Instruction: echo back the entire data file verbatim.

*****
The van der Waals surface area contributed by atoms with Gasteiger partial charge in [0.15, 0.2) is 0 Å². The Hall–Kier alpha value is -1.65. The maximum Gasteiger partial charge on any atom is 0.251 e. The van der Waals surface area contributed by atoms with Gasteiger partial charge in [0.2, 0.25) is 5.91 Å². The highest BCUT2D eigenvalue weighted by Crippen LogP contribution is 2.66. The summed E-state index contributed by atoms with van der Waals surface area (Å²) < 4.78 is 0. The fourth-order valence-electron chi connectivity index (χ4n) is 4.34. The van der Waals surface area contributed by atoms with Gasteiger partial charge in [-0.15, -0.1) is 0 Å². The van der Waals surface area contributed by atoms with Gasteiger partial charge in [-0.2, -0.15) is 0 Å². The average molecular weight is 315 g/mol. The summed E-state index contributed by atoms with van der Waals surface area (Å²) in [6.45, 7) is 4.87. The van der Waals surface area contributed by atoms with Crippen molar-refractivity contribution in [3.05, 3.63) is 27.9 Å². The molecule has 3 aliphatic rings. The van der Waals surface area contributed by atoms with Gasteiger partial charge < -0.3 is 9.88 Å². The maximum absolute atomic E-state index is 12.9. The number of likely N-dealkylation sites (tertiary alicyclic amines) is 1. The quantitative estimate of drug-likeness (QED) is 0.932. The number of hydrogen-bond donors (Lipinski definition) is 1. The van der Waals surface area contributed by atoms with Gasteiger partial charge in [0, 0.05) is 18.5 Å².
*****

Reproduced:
The van der Waals surface area contributed by atoms with Gasteiger partial charge in [0.15, 0.2) is 0 Å². The Hall–Kier alpha value is -1.65. The maximum Gasteiger partial charge on any atom is 0.251 e. The van der Waals surface area contributed by atoms with Gasteiger partial charge in [0.2, 0.25) is 5.91 Å². The highest BCUT2D eigenvalue weighted by Crippen LogP contribution is 2.66. The summed E-state index contributed by atoms with van der Waals surface area (Å²) < 4.78 is 0. The fourth-order valence-electron chi connectivity index (χ4n) is 4.34. The van der Waals surface area contributed by atoms with Gasteiger partial charge in [-0.15, -0.1) is 0 Å². The van der Waals surface area contributed by atoms with Gasteiger partial charge in [-0.2, -0.15) is 0 Å². The average molecular weight is 315 g/mol. The summed E-state index contributed by atoms with van der Waals surface area (Å²) in [6.45, 7) is 4.87. The van der Waals surface area contributed by atoms with Crippen molar-refractivity contribution in [3.05, 3.63) is 27.9 Å². The molecule has 3 aliphatic rings. The van der Waals surface area contributed by atoms with Gasteiger partial charge < -0.3 is 9.88 Å². The maximum absolute atomic E-state index is 12.9. The number of likely N-dealkylation sites (tertiary alicyclic amines) is 1. The quantitative estimate of drug-likeness (QED) is 0.932. The number of hydrogen-bond donors (Lipinski definition) is 1. The van der Waals surface area contributed by atoms with Gasteiger partial charge in [0, 0.05) is 18.5 Å².